Farthing is a novel set in 1949 in an alternative history version of England. The war with Germany is over. After the British humiliation at Dunkirk, Rudolf Hess' flight to the UK ended not in his lifelong imprisonment, but in a negotiated "Peace with Honour" along the lines that Hess proposed: the two nations no longer fought each other, leaving Germany free to concentrate on Hitler's campaign in Russia and Britain free to keep an iron grip on its Empire. Germany is still at war, but Britain is at peace, and the war never really turned into a World War...
Lucy, our protagonist, is the daughter of two of the aristocrats involved in arranging this outcome. Known as "the Farthing set", these aristocrats and conservative politicians have faded from the political mainstream after successfully outmanoeuvring Churchill and making peace with Hitler.
When Lucy married a Jewish banker working on microloans to help disadvantaged people, her mother was horrified. A Jew in her family - such an outrage! So it is a surprise when Lucy and her husband are invited to a weekend party in her parents' countryside manor.
An even bigger surprise is revealed in the morning, when one of the key Farthing Set politicians is found dead, with a yellow felt star stabbed into his chest. So begins a murder mystery unlike any other I've read. A smart inspector, supported by his earnest constable, is investigating the case. Immense pressure rides on its outcome - and keeping a bunch of very rich and powerful people restricted to a manor house quickly turns out to be half the challenge.
Meanwhile, Lucy's husband quickly finds himself the prime suspect. Over the next few days, secrets, intrigue, and a growing number of bodies turn the investigation into an ever-more-complex mystery.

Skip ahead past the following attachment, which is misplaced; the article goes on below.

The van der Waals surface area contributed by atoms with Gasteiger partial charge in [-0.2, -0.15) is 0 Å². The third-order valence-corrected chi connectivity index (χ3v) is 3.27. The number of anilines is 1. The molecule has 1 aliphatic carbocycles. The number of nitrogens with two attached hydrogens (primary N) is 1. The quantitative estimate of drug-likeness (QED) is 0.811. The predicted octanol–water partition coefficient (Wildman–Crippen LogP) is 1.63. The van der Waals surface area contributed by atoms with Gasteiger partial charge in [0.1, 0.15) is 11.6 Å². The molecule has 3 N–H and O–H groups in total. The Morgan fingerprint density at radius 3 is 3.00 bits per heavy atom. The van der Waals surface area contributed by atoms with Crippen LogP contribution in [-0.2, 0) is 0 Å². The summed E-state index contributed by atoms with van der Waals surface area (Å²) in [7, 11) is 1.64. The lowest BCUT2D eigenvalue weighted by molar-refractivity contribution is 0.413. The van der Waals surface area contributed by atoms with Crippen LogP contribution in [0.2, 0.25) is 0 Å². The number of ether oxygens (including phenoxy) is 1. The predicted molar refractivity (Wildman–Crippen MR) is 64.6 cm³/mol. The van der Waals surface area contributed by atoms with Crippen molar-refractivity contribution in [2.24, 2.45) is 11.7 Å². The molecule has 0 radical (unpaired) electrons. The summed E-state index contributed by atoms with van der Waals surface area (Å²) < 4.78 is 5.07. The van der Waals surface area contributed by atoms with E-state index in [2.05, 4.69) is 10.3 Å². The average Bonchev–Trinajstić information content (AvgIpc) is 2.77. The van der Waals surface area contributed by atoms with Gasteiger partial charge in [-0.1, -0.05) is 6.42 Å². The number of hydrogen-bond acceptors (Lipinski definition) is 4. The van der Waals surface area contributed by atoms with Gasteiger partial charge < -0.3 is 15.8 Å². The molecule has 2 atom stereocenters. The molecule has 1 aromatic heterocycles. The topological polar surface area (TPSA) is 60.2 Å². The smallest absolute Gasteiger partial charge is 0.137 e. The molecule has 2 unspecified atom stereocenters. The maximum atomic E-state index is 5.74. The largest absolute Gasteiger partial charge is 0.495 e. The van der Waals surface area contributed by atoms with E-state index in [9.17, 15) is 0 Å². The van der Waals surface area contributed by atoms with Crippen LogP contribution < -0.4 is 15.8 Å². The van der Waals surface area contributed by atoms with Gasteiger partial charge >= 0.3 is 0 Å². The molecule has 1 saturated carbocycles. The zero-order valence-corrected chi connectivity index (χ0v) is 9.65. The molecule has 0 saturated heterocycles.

Farthing is not just outstanding because the mystery at the heart of the plot is a well-executed homage to Agatha Christie style crime fiction. Nor is it the alternative history that makes the novel remarkable. Instead, it is the cast of worryingly authentic characters. Lucy, a former socialite whose motive for loving her husband is at least in part a rebellion against her unpleasant mother, is a flighty, shallow heroine to begin with. A homosexual inspector who, like most of British society, is antisemitic, but who does not let his prejudices colour his investigation. Antisemitism and prejudice (and people's responses to both) are handled very authentically in the novel. The plot progresses very smoothly from pure crime mystery to something much more thoughtful.
To be honest, I didn't expect to like Farthing. While I generally very much enjoy Jo Walton's work, I also happen to have a dislike of fiction set in WW2 / Nazi times, and a dislike of period fiction about aristocrats flouncing about in period dress. Farthing was thus a novel that I bought (due to being a fan of Jo Walton) and then ignored on my Kindle for years (due to its subject matter & cover). I'm glad that I eventually gave it a try. It's a smart, tense, compelling novel, worthy of praise for its originality, its pace, and especially for its authenticity.